• Service-specific roles (Website Contributor, Log Analytics Contributor, Key Vault Contributor, etc.)
  • Reader (self-explanatory)

Classic Roles

These are old Azure roles that are still around. The classical roles are:
  • Account Administrator – manage billing for subscriptions, create and cancel subscriptions, etc.
  • Service Administrator – owner-equivalent access at the subscription scope. In a new subscription, the Account Administrator is also the Service Administrator by default.
  • Co-Administrator – can be assigned by the Service Administrator to have the same level of access (owner-equivalent) but can not change the Service Administrator.

Azure AD Applications & Service Principals

An Azure AD application is used to delegate a resource’s Identity and Access Management functions to Azure AD.
When we create an application in Azure, we are also creating an Application Object and a Service Principal in Azure AD to represent that application in our tenant for various purposes.
Think of an Azure Web Application resource as an example. For such a resource to access another resource (e.g., an SQL database resource), it must have an entity representing it. This entity is called a Service Principal.
Understanding this is important from an offensive perspective due to the possible misconfigurations that may occur. Consider the following scenario:
  • Our current compromised user account has no special privileges, but he is an Owner of a specific application
  • Being the Owner of the application, we can add an additional password or certificate to the application’s existing Service Principal and use them to authenticate to Azure as the Service principal.
  • It happens to be that the Service Principal has higher privileges than our first user, i.e., Privilege Escalation (e.g. to Contributor, Global Administrator etc.)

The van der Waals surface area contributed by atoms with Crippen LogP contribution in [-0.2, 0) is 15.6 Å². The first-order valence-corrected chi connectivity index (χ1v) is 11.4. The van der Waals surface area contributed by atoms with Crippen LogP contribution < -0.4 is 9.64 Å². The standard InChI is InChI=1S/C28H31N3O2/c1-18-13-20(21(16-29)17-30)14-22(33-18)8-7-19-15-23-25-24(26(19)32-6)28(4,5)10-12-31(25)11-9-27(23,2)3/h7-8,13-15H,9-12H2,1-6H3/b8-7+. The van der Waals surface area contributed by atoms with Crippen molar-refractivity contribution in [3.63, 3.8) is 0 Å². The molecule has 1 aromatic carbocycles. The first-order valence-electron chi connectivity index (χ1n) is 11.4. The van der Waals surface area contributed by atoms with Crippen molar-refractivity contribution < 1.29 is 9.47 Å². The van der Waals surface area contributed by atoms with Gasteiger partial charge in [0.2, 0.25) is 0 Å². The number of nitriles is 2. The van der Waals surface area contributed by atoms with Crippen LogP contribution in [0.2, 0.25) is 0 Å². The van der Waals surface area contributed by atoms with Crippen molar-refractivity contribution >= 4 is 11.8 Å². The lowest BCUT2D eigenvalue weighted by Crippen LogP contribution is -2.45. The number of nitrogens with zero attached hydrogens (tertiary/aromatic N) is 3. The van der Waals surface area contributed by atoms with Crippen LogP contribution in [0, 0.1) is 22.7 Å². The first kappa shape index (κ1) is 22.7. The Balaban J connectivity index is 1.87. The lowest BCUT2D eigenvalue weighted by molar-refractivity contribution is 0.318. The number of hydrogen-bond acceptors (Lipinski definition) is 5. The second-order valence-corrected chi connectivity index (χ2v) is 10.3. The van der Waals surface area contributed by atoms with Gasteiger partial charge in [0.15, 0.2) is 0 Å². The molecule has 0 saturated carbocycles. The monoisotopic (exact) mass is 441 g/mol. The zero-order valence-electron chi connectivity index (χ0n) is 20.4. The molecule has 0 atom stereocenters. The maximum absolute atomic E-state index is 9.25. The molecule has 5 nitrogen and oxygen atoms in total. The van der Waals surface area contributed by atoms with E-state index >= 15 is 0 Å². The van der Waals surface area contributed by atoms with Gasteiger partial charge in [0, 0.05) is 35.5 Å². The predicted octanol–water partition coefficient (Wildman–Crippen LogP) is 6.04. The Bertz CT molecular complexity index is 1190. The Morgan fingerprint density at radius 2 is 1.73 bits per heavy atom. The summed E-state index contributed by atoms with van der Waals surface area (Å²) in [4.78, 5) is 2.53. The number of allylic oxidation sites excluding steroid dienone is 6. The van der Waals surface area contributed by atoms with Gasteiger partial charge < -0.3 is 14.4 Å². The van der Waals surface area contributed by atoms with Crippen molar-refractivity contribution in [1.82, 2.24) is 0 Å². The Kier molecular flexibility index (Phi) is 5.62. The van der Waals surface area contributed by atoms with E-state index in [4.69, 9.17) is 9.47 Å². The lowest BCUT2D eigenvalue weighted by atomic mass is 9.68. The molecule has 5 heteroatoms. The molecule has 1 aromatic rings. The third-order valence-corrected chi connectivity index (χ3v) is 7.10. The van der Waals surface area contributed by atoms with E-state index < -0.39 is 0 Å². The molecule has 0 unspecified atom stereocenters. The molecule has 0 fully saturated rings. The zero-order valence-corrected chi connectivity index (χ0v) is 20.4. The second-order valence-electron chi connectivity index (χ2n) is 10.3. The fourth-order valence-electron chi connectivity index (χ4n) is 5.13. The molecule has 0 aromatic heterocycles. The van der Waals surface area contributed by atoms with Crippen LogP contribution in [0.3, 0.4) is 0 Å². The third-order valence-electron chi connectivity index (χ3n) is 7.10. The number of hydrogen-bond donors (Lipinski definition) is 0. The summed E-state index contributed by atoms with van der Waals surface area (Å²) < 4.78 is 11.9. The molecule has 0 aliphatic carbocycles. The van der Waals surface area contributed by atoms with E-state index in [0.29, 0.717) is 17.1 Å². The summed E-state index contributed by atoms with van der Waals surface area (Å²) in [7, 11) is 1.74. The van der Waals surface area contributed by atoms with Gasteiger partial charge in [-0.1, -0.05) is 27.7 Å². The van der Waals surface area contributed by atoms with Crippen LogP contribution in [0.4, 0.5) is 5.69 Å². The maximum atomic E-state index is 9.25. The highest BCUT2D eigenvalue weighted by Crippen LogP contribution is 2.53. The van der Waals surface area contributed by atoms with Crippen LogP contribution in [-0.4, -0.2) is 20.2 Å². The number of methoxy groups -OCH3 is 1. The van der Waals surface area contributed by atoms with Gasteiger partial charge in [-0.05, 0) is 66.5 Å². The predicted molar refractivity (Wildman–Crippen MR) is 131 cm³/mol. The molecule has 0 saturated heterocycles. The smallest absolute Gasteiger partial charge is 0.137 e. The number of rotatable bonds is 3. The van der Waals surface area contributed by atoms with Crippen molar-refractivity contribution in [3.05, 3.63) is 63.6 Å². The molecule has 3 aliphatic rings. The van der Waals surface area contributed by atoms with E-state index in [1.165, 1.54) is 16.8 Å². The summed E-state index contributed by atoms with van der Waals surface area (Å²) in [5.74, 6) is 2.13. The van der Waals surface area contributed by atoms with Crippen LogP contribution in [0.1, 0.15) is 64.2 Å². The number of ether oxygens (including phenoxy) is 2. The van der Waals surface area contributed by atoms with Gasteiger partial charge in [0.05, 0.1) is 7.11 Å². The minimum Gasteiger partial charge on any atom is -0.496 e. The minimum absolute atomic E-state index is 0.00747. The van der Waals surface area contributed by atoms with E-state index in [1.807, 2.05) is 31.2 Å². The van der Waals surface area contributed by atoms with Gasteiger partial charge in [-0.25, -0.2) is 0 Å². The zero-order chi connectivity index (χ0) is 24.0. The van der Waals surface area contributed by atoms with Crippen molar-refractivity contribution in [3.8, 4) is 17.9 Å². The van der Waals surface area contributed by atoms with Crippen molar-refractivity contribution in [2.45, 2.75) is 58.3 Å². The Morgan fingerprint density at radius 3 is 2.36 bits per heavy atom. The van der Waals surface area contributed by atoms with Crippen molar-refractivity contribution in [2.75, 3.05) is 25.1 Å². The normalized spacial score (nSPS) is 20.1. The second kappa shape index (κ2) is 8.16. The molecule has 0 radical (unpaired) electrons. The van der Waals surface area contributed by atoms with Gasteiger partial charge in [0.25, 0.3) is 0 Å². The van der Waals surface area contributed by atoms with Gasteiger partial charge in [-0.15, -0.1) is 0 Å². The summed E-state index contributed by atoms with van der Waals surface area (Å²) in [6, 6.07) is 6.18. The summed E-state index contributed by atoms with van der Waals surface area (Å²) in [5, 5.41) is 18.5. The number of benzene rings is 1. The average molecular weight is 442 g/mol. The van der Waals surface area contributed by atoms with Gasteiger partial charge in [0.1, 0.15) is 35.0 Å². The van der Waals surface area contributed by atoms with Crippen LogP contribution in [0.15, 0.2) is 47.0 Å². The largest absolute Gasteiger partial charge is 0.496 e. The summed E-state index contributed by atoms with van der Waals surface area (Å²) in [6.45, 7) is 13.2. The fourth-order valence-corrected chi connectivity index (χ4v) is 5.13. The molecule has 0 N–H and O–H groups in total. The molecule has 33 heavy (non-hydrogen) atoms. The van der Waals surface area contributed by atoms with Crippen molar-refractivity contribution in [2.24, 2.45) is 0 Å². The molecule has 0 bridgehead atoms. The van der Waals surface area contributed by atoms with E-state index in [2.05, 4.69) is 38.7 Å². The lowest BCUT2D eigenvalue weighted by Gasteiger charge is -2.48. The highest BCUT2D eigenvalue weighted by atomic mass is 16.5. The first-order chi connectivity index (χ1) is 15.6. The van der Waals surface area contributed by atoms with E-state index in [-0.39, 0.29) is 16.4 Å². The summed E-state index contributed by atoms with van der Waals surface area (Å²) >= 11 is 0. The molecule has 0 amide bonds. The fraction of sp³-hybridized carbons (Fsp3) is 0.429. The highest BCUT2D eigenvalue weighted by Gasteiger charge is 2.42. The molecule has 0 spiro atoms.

Guests / Azure AD B2B

Azure AD B2B (business-to-business) is a feature that lets you invite external guests to collaborate with your organization. This feature is used to share company applications and services with other organizations, while maintaining control over private corporate data.
A guest is created almost like a regular Azure AD user, but can be easily distinguished through the UPN (User Principal Name) of .

Dynamic Group Membership Rules

In Azure AD (with Premium P1 license or above), administrators can define user (or device) attribute-based rules to add or remove users to groups automatically. These are often referred to as Dynamic Groups.
Figure 4: Dynamic membership rule builder
From an offensive perspective, the fact that a human factor configures these is concerning. Consider the following scenario:
  • A company hires a trusted vendor to perform maintenance in their tenant
  • They invite the vendor’s engineering team and assign them high privileges (e.g. Contributor to X) to do what they need
  • A week later, the previous engineers had all quit, and the vendor’s new hires need the same level of access assigned again
  • An administrator from the company figures out he can save a lot of overhead using Dynamic Groups and defines a custom rule to automatically add users from the vendor company to their privileged group
  • Without realizing the impact, the administrator creates a rule that checks if the user’s userPrincipalName contains “somvendor”, and if so – the user is added to the privileged vendor group
  • A malicious user within the tenant with “Global Reader” privileges or similar may catch up on this mistake and understand the rule is abusable